I've published a new piece at the LSE Politics and Policy blog, 'How 'competitiveness' became one of the great unquestioned virtues of contemporary culture'. The argument won't be much of a surprise to any regular readers of this blog! Here is a chunk:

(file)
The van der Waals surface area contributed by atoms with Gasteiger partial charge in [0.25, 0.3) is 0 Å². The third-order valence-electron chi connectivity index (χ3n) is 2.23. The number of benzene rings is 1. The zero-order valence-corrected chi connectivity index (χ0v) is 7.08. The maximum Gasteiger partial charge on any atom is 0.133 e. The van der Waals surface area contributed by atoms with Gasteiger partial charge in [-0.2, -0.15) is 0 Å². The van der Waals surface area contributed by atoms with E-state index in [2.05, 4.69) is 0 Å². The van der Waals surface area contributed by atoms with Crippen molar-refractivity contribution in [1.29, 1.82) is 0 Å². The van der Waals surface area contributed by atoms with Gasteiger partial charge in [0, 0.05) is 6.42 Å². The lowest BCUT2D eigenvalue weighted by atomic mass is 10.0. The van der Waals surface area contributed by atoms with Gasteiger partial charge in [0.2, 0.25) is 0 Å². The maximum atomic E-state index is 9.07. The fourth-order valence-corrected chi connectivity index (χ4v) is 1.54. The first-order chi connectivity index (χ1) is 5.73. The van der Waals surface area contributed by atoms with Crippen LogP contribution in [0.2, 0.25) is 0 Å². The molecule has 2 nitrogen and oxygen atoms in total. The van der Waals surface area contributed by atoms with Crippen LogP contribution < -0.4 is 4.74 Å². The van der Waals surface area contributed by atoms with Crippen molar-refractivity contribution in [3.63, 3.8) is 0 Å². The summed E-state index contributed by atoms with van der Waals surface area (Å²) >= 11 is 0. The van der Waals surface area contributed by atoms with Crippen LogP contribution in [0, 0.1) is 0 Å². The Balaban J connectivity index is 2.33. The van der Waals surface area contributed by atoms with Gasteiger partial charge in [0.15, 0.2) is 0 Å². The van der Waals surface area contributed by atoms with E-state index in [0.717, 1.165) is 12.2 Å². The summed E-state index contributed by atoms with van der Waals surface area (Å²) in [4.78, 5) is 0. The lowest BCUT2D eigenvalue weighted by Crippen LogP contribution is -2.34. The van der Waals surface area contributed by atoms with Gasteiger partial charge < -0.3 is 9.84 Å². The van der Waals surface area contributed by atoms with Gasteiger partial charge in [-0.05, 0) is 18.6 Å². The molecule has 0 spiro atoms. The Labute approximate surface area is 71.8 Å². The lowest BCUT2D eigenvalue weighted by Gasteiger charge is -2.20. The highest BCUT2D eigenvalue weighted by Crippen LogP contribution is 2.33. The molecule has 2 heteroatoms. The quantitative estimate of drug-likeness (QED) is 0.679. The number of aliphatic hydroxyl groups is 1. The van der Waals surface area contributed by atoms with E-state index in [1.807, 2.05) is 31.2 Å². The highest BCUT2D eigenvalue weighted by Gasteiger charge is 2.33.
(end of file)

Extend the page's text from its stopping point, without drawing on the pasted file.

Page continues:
We celebrate London because it is a competitive world city; we worship sportsmen for having won; we turn on our televisions and watch contestants competitively cooking against each other. In TV shows such as the Dragons Den or sporting contests such as the Premier League, the division between competitive entertainment and capitalism dissolves altogether. Why would it be remotely surprising, to discover that a society in which competitiveness was a supreme moral and cultural virtue, should also be one which generates increasing levels of inequality? Unless one wants to descend into biological reductionism, the question then has to be posed: how did this state of affairs come about?